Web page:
Sunday, May 22, 2022

Astronomers discovered gigantic planet hidden in plain sight

The gas giant is much closer to Earth than others like it.

UC Riverside astronomer and a group of eagle-eyed citizen scientists have recently discovered a giant gas planet, TOI-2180 b. They found the planet is a bright, slightly evolved G5 star, hidden in plain sight.

The planet is relatively close to Earth (379 lightyears) and has a several-hundred-day orbit. It has the same diameter as Jupiter but is three times more massive. According to scientists, it contains 105 times the mass of Earth in elements heavier than helium and hydrogen. Nothing quite like it exists in our solar system.

TOI-2180 b orbits its star in 261 days.

UCR astronomer Paul Dalba, who helped confirm the planet’s existence, said, “It journey around its star is a long time compared to many known gas giants outside our solar system. Its relative proximity to Earth and the brightness of the star it orbits also make it likely astronomers will be able to learn more about it.”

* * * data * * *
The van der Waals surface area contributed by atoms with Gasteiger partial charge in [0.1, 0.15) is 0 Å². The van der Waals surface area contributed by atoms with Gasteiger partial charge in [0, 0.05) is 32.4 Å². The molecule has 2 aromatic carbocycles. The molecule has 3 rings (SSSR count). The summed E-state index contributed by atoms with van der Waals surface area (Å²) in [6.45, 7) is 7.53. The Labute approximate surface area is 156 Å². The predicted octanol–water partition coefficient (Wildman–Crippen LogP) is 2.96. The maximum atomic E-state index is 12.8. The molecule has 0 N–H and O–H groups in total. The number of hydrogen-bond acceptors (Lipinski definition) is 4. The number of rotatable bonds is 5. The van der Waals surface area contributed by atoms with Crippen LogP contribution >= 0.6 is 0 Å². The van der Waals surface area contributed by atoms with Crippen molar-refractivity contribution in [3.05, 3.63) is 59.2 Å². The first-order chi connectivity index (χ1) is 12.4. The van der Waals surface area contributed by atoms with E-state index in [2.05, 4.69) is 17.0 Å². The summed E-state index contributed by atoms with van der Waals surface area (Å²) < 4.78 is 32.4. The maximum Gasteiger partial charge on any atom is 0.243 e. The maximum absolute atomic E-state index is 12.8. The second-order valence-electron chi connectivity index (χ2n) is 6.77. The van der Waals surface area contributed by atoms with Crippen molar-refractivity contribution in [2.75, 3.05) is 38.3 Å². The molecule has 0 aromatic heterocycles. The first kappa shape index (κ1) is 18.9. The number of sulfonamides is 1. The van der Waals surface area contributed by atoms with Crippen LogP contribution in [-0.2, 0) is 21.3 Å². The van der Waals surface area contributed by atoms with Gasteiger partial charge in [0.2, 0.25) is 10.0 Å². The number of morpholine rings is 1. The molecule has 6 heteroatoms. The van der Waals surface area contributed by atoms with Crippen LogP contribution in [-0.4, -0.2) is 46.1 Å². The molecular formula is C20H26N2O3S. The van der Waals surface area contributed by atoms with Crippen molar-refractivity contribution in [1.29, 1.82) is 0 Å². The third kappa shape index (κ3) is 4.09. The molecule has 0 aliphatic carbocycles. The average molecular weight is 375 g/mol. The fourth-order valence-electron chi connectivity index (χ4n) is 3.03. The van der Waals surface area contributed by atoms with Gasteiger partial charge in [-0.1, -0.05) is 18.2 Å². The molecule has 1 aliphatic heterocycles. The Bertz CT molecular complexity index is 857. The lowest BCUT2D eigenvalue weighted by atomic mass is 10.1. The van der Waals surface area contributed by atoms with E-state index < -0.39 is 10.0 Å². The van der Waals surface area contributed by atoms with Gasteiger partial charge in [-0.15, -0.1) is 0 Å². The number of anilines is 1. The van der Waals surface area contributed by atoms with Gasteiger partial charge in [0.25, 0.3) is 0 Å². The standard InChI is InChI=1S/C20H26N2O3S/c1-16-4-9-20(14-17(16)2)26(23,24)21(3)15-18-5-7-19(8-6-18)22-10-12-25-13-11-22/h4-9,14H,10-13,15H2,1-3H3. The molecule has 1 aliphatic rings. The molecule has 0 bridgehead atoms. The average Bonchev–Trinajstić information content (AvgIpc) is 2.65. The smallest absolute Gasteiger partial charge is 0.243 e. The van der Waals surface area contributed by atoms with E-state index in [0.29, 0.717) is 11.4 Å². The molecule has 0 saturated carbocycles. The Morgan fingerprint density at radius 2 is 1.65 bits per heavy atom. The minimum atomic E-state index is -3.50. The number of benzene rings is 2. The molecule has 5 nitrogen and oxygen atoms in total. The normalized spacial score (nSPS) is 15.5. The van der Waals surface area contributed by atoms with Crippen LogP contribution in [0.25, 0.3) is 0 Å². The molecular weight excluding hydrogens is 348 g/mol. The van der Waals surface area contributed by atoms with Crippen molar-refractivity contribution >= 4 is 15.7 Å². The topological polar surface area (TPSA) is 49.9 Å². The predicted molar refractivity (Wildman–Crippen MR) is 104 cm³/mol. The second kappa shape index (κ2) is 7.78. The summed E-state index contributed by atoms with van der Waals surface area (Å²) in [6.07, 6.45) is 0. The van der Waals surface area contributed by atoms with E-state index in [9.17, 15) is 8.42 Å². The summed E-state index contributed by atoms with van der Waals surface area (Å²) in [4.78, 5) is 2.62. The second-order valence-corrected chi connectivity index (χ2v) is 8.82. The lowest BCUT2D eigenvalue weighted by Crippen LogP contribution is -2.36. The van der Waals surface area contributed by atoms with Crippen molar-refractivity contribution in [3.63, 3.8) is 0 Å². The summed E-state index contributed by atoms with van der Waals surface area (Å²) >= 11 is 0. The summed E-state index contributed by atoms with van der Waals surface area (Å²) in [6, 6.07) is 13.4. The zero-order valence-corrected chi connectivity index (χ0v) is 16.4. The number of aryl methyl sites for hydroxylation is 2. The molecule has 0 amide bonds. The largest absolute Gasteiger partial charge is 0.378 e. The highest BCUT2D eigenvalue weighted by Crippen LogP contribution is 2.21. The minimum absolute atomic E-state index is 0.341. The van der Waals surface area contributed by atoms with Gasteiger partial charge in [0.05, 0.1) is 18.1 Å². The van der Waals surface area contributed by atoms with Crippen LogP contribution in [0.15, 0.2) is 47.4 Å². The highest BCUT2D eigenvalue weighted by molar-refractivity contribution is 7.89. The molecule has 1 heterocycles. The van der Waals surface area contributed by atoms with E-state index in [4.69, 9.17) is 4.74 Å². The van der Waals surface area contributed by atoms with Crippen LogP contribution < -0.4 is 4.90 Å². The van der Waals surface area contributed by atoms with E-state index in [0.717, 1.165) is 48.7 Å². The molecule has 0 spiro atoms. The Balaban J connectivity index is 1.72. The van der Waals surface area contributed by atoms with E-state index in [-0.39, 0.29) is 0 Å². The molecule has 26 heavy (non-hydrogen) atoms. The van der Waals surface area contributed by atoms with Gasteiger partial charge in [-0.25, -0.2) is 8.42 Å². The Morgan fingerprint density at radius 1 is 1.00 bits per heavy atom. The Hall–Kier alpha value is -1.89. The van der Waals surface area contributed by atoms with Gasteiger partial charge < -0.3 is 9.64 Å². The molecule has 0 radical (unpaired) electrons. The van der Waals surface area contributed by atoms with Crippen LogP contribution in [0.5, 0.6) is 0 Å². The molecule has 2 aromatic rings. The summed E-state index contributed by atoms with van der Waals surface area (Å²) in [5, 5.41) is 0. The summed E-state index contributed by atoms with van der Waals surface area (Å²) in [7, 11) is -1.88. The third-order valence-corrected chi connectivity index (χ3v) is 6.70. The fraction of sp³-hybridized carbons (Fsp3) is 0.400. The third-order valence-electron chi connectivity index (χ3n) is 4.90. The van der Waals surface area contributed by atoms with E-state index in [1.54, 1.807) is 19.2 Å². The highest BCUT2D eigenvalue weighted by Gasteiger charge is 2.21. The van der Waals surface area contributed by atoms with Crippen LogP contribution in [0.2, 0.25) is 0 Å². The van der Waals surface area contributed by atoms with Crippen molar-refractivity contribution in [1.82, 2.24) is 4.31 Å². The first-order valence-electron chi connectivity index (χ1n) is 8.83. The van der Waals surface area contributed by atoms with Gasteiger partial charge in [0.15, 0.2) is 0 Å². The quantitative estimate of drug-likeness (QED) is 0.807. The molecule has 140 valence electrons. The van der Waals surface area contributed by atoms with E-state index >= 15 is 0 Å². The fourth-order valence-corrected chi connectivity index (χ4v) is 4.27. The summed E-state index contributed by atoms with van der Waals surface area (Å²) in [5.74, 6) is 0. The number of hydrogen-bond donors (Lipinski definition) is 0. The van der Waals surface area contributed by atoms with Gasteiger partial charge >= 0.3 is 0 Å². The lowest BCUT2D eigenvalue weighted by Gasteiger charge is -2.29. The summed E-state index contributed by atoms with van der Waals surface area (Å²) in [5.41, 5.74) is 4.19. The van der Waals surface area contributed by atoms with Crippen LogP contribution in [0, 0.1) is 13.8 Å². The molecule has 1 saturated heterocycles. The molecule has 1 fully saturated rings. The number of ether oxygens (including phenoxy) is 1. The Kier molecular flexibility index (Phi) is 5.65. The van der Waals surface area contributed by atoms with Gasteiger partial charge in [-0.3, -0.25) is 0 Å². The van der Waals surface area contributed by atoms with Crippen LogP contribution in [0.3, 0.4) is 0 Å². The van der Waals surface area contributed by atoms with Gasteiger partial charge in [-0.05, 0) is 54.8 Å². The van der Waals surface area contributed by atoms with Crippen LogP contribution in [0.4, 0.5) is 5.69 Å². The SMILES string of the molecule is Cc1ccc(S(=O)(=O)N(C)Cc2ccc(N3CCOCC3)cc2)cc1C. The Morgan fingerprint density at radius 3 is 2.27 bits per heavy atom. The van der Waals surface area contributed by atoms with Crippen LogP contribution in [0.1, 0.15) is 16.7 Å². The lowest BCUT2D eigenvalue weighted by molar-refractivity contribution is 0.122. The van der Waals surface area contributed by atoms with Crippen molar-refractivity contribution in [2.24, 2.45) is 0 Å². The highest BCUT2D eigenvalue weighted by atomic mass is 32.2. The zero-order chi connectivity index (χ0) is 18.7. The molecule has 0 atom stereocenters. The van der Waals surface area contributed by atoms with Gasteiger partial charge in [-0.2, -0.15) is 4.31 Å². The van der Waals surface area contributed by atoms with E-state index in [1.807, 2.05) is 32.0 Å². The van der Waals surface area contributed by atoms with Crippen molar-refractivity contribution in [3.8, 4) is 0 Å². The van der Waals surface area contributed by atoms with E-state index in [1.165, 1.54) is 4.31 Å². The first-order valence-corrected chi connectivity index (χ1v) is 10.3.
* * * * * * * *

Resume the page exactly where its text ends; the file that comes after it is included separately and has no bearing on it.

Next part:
“The rule of thumb is that we need to see three ‘dips’ or transits before we believe we’ve found a planet. A telescope could cause a single transit event with a jitter or a star masquerading as a planet. For these reasons, TESS isn’t focused on these single transit events. However, a small group of citizen scientists is.”

While analyzing the TESS data, the scientists observed light from the TOI-2180 star just once. They then alerted Dalba, who specializes in studying planets that take long to orbit their stars.

Dalba and his colleagues used the Lick Observatory’s Automated Planet Finder Telescope to look for the planet’s gravitational tug on the star. This allowed them to estimate the mass of TOI-2180 b and a range of possibilities for its orbit.

Dalba said, “The effort they put in is significant and impressive because it’s hard to write code that can identify single transit events reliably. This is one area where humans are still beating code.”

Journal Reference:

  1. Paul A. Dalba et al. The TESS-Keck Survey. VIII. Confirmation of a Transiting Giant Planet on an Eccentric 261 Day Orbit with the Automated Planet Finder Telescope*. DOI: 10.3847/1538-3881/ac415b


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